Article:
Click for pdf: Respiratory Distress
Respiratory distress is a clinical condition characterized by the presence of one or more signs of increased work of breathing including: tachypnea, nasal flaring, grunting, and chest wall retractions. It is vital to recognize these signs early and alleviate respiratory distress in the newborn because the patient can rapidly deteriorate to respiratory failure. Some of the underlying causes of respiratory distress include upper and lower airway diseases, lung diseases, and poor respiratory effort secondary to central nervous system dysfunction. Risk factors for developing respiratory distress vary depending on the underlying cause.
Questions to Ask
Initial assessment of newborns in respiratory distress should begin by evaluating the ABC’s (airway, breathing, circulation). Only then should you move onto the history and physical exam. Even though respiratory distress is a clinical sign, details from the patient’s history are critical in formulating the differential diagnosis. When faced with a newborn, asking about the pregnancy, labor and delivery are especially important since these questions can elicit risk factors for the various causes of respiratory distress in the newborn.
History of Presenting Illness
- Onset (acute vs. insidious)
- Severity (improving, deteriorating)
- Associated symptoms (cough, relation to feeds, emesis etc.)
Past Medical History
- Maternal/Obstetric History: prenatal fetal assessments (ultrasound, amniocentesis, triple screen), Group B Streptococcus (GBS) status, maternal diabetes, infections, toxic exposures, medications
- Labour and Delivery: fetal monitoring (HR, beat to beat variability, decelerations), prolonged rupture of membranes, maternal fever, vaginal delivery vs. Caesarian section, gestational age, use of forceps/vacuum, complications (trauma, meconium, asphyxia)
- Neonatal period: APGAR scores, need for resuscitation
- Lung disorders
- Congenital heart disease
- Early childhood deaths
- Respiratory distress syndrome/hyaline membrane disease; transient tachypnea of the newborn/wet lung; meconium aspiration syndrome; pleural effusion; pneumothorax: congenital lung malformations
- Sepsis; pneumonia (GBS, other infectious organisms)
- Congenital heart disease; persistent pulmonary hypertension of the newborn
- Blood loss/anemia
- Tracheoesophageal fistula
- Congenital diaphragmatic hernia
- Upper airway obstruction
- Inborn errors of metabolism
- Trauma or intracranial bleed
- Drug withdrawal syndromes
- Chest wall deformities
In the assessment of a newborn in respiratory distress, you should perform a focused respiratory exam, as well as exams of the other systems that are part of the differential diagnosis:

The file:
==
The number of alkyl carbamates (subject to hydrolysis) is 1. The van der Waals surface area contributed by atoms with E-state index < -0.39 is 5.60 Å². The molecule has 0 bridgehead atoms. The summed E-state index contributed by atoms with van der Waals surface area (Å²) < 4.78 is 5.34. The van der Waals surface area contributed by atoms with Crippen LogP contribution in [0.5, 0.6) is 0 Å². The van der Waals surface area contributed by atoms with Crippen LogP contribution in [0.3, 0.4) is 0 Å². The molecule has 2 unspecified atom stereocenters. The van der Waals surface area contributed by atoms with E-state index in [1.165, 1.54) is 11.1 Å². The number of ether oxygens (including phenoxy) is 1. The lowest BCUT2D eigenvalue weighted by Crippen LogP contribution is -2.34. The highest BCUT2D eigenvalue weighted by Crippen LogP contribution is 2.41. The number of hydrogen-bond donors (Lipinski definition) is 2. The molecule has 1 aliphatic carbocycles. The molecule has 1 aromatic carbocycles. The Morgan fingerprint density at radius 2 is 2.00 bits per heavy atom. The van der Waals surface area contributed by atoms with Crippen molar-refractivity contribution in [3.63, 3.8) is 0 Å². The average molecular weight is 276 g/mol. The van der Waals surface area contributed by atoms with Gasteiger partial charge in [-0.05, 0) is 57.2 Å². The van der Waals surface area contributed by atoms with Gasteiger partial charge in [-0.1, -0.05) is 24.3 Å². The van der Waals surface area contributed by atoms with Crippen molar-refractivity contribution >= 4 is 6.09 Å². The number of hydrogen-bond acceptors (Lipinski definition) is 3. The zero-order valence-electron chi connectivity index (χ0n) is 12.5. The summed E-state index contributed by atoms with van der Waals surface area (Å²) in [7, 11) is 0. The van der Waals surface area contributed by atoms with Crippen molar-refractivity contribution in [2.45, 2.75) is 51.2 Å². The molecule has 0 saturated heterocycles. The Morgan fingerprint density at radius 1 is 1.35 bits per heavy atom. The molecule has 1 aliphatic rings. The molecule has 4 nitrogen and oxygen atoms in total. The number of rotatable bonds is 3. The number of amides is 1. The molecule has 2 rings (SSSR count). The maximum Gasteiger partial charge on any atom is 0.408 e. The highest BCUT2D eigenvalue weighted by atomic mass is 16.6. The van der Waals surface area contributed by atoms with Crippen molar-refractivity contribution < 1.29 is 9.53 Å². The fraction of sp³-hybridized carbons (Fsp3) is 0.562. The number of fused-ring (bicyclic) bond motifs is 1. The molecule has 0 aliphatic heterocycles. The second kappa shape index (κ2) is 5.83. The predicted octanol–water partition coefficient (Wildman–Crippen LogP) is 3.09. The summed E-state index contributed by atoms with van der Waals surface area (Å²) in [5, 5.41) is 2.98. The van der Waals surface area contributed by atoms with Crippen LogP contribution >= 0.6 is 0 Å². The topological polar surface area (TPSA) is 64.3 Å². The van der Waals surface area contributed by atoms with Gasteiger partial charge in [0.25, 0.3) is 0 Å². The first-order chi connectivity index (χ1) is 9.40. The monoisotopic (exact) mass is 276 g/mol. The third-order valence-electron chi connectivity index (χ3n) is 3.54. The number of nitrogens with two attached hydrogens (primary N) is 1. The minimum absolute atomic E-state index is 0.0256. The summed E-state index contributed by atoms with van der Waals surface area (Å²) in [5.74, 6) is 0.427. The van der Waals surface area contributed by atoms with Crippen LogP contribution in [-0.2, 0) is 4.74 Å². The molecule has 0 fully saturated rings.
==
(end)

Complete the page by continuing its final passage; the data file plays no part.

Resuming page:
- Tachypnea (RR >60/minute), tachycardia (HR >160/minute), decreased oxygen saturation, temperature instability
Inspection (the most important aspect of the physical exam):
- Increased work of breathing, cyanosis, pallor, scaphoid abdomen, meconium staining, (clubbing may be difficult to detect in newborns), asymmetric chest wall movement (suggestive of tension pneumothorax)
- Tracheal deviation, displaced apical beat, thrill may be palpable in the precodium
- Usually not very informative in the newborn (may have dullness to percussion with consolidation, or hyper-resonance with a pneumothorax)
- Make sure you auscultate over all the lung zones (don’t forget about the right middle lobe). Listen for air entry (symmetry and adequacy of air exchange), bronchial/vesicular air sounds, adventitious sounds (crackles, wheeze), as well as possible bowel sounds.
- It is important to also take the time to listen to the heart sounds for the presence of any pathological murmurs.
- Transillumination of the chest wall is used to quickly detect a pneumothorax
- Arterial blood gas (ABG) or capillary blood gas
- CBC with differential, blood cultures
- Blood glucose
- Other blood work will depend on the differential diagnosis
- Chest x-ray (CXR)
- Echocardiogram/ECG (if indicated)
Increased work of breathing:
- Tachypnea: respiratory rate >60/minute (increased respiratory rate to maintain ventilation in the face of decreased tidal volume)
- Grunt: partial closure of glottis during expiration (attempt to maintain lung volume and allow for adequate gas exchange)
- Nasal flaring: attempt to decrease airway resistance
- Suprasternal retractions/ tracheal tug: suggests upper airway obstruction
- Subcostal retractions: less specific sign, associated with either pulmonary or cardiac disease
Respiratory failure: inadequate oxygenation or ventilation of tissues
- Oxygenation: supply of adequate oxygen to tissues
- Ventilation: removal of carbon dioxide from tissues
- Signs of respiratory failure include cyanosis, gasping, choking, apnea and stridor
Pulmonary Surfactant: Mixture of lipids and proteins produced by type II pneumocytes in the lung. Surfactant creates a thin layer within the alveoli that decreases surface tension, preventing collapse of alveoli. This increases the amount of available surface area for gas exchange.
Aly H. Respiratory Disorders in the Newborn: Identification and Diagnosis. Pediatrics in Review. Vol 25(6), June 2004: 201-208.
Behrman, RE, and RM Kliegman. Nelson Essentials of Pediatrics. W.B. Saunders Company Philadelphia. 2002.
Bickley, LS. Bates’ Gude to Physical Examination and History Taking. Lippincott Williams & Wilkins. Philadelphia. 2003.
Goldbloom, RB. Pediatric Clinical Skills. Saunders. Philadelphia. 2003
Molckovsky, A and Pirzada (eds). The Toronto Notes Review for the MCCQE. Toronto Notes Medical Publishing 2004.
Written by: Shir Minnes
Edited by: Jeff Bishop
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